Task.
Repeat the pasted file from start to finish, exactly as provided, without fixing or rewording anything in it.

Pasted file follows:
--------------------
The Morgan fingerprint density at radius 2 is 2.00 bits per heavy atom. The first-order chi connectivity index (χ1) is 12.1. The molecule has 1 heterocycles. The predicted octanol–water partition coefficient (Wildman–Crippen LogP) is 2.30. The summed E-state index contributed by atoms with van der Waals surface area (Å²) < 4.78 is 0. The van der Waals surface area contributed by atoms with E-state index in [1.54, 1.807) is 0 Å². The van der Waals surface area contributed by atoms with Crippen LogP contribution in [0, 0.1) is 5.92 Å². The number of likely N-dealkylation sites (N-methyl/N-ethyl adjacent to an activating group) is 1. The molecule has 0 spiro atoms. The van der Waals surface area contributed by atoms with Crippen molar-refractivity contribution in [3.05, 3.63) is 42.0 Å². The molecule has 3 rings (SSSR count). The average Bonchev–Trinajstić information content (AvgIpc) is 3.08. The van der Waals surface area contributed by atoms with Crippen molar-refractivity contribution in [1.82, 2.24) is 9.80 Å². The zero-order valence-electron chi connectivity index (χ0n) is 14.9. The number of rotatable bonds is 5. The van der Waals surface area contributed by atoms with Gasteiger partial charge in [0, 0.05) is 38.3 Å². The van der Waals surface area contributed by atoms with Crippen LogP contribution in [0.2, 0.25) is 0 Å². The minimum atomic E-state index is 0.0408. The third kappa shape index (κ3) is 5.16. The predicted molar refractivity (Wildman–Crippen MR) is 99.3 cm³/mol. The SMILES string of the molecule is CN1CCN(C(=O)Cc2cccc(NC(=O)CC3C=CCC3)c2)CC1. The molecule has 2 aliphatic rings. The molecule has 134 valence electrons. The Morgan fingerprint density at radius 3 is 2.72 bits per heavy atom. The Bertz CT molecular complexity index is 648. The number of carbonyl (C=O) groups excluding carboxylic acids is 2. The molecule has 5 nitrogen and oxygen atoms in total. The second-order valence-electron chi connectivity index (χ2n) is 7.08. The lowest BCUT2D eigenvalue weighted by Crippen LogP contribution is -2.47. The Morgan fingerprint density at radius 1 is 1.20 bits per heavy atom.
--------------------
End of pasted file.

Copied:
The Morgan fingerprint density at radius 2 is 2.00 bits per heavy atom. The first-order chi connectivity index (χ1) is 12.1. The molecule has 1 heterocycles. The predicted octanol–water partition coefficient (Wildman–Crippen LogP) is 2.30. The summed E-state index contributed by atoms with van der Waals surface area (Å²) < 4.78 is 0. The van der Waals surface area contributed by atoms with E-state index in [1.54, 1.807) is 0 Å². The van der Waals surface area contributed by atoms with Crippen LogP contribution in [0, 0.1) is 5.92 Å². The number of likely N-dealkylation sites (N-methyl/N-ethyl adjacent to an activating group) is 1. The molecule has 0 spiro atoms. The van der Waals surface area contributed by atoms with Crippen molar-refractivity contribution in [3.05, 3.63) is 42.0 Å². The molecule has 3 rings (SSSR count). The average Bonchev–Trinajstić information content (AvgIpc) is 3.08. The van der Waals surface area contributed by atoms with Crippen molar-refractivity contribution in [1.82, 2.24) is 9.80 Å². The zero-order valence-electron chi connectivity index (χ0n) is 14.9. The number of rotatable bonds is 5. The van der Waals surface area contributed by atoms with Gasteiger partial charge in [0, 0.05) is 38.3 Å². The van der Waals surface area contributed by atoms with Crippen LogP contribution in [0.2, 0.25) is 0 Å². The minimum atomic E-state index is 0.0408. The third kappa shape index (κ3) is 5.16. The predicted molar refractivity (Wildman–Crippen MR) is 99.3 cm³/mol. The SMILES string of the molecule is CN1CCN(C(=O)Cc2cccc(NC(=O)CC3C=CCC3)c2)CC1. The molecule has 2 aliphatic rings. The molecule has 134 valence electrons. The Morgan fingerprint density at radius 3 is 2.72 bits per heavy atom. The Bertz CT molecular complexity index is 648. The number of carbonyl (C=O) groups excluding carboxylic acids is 2. The molecule has 5 nitrogen and oxygen atoms in total. The second-order valence-electron chi connectivity index (χ2n) is 7.08. The lowest BCUT2D eigenvalue weighted by Crippen LogP contribution is -2.47. The Morgan fingerprint density at radius 1 is 1.20 bits per heavy atom.